Outlook: Martin, Van Bergen, and Roh are a good threesome to work around, and Campbell has been around long enough to be ready to shine. This group has been through the down time, and now the coaching is there and the system is in place to do far more. Be shocked if the line doesn’t quickly pull up out of its nosedive.
Unit Rating: 7

Linebackers

State of the Unit: A four-man linebacking corps for most of last year, now the group should be faster and with a better rotation in a 4-3. There are plenty of options for the middle, there’s good experience to rely on, and the young outside defenders who sputtered last year should know what they’re doing. With the expected improved play of the line, the linebackers should be better even though leading tackler Jonas Mouton is gone from the weakside and Obi Ezeh is out in the middle.

Ezeh was pushed out of the starting spot midway through the season by junior Kenny Demens, but there will likely be a three-man fight for the job on the inside. The 6-1, 250-pound veteran made 82 tackles with 1.5 tackles for loss. A top special-teamer when he started his career, the one-time four-star recruit will get his chance to be the anchor if senior Marell Evans doesn’t take the job. Evans was at Michigan as a spot starter at linebacker and on special teams, and then he bolted to go play at Hampton. Now he’s back bringing his 6-3, 225-pound size and great athleticism for the middle.

Sophomore Cameron Gordon was a defensive back and started the first part of last year at free safety before moving over to strongside linebacker. While he’s undersized at 6-3 and 207 pounds, he’s physical and he moved extremely well making 66 tackles with three picks, four broken up passes, 3.5 tackles for loss, and two recovered fumbles. Originally a wide receiver, he moved over to the defensive side and was a star right away. A big hitter who plays bigger than his size, he’s a hybrid type who should flourish in the full-time strongside role. Bringing more size is 6-3, 224-pound redshirt freshman Jake Ryan, a fast, athletic tackling machine who’ll be a major stat-sheet filler with a little bit of time and experience.

6-2, 208-pound sophomore Mike Jones will take over for Mouton on the weakside, and he’s ready again after missing most of last year hurt with a leg injury. On the plus side, he got hurt early enough to give him time to heal and to preserve his year so he returns as a sophomore. Safety Brandin Hawthorne will also work at weakside linebacker after working mostly as a special teamer. He only made one tackle, and he has yet to make a big impact, but he moves well and hits well for his 6-0, 203-pound size … at least in practices.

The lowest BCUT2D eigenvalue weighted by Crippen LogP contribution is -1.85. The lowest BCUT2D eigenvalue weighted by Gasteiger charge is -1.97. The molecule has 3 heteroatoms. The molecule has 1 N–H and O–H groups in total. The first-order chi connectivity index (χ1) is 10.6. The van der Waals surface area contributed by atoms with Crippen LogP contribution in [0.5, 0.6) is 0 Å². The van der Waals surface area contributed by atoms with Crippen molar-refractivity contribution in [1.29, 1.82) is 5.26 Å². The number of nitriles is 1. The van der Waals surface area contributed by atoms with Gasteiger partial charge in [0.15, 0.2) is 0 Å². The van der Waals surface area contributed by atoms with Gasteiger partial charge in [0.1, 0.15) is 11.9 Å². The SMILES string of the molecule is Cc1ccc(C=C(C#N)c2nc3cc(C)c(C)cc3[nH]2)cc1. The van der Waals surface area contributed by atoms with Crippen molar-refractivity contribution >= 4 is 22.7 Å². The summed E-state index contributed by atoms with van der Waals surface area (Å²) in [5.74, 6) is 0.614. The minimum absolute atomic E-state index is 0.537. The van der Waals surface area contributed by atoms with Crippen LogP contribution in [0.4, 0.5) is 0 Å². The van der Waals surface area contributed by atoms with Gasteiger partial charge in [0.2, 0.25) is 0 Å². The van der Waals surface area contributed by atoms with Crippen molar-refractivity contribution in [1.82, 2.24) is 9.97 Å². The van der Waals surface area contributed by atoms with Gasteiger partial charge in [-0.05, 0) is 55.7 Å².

Working somewhere in the equation, possibly in the middle, is 6-3, 244-pound senior J.B. Fitzgerald, a spot starter who made 22 tackles with a sack and three tackles for loss. An academic all-star, he’s smart, big, and is great for the middle but can work on the strongside. When he plays, he’ll put up big numbers. Also trying to find more time in the system is true freshman Kellen Jones, a four-star recruit with 6-1, 215-pound size, the toughness to play inside, and the speed to work on the outside. He’s a pass rusher who can camp out in opposing backfields.

Watch Out For … the middle situation. Demens did a nice job over the second half of the year, at least when it came to cleaning up messes, and Fitzgerald can step in and play, but Evans will have the expectations to shine right away.
Strength: Athleticism on the outside. Gordon has been moved around over and over again throughout his career, and now he has settled in and should be terrific on the strongside. Jones will be all over the place on the weakside.
Weakness: Proven production. This isn’t the most physical of linebacking corps. While everyone will move and there will be plenty of swarming around the ball, holding up against the power teams could be a problem if the possible starting threesome averages around 210 pounds per man.
Outlook: Last year the linebacking corps was asked to be in control of the defense, and it struggled behind a defensive front that did a whole bunch of nothing. There’s experience and there are plenty of options to play around with, but it might take a regular rotation to keep everyone healthy and on the field. Gordon has star potential and Jones should be strong on the other side, and as long as the middle is set with Demens or Evans the improvement should be immediate.
Unit Rating: 7

Defensive Backs

State of the Unit: Injuries, academic problems, youth, no pass rush – the Michigan secondary never had a chance. The pass defense was the worst in the Big Ten and 112th in the nation, and was 103rd in pass efficiency defense, but there’s a chance that things turn around in a huge hurry if all the corners comeback healthy and if some thumpers can emerge at safety.

If senior Troy Woolfolk is 100% after suffering an ankle injury that knocked him out last year, he’ll be the team’s main shut-down corner. The former strong safety moved to corner and was fine, but not great, and he’s still trying to come back after the ugly injury to be the same type of tackler. The son of former Wolverine running back Butch Woolfolk has the athleticism and he has the 6-0, 195-pound size, but he needs to prove he’s the same player he was before getting hurt. If he’s not right, 5-11, 167-pound sophomore Courtney Avery will be back at a starting spot. Thrown to the wolves, he started the final four games of last year and finished with 36 tackles with four broken up passes. He’s rail thin and he isn’t a blazer, but he isn’t afraid to tackle and could end up as a nickel or dime defender.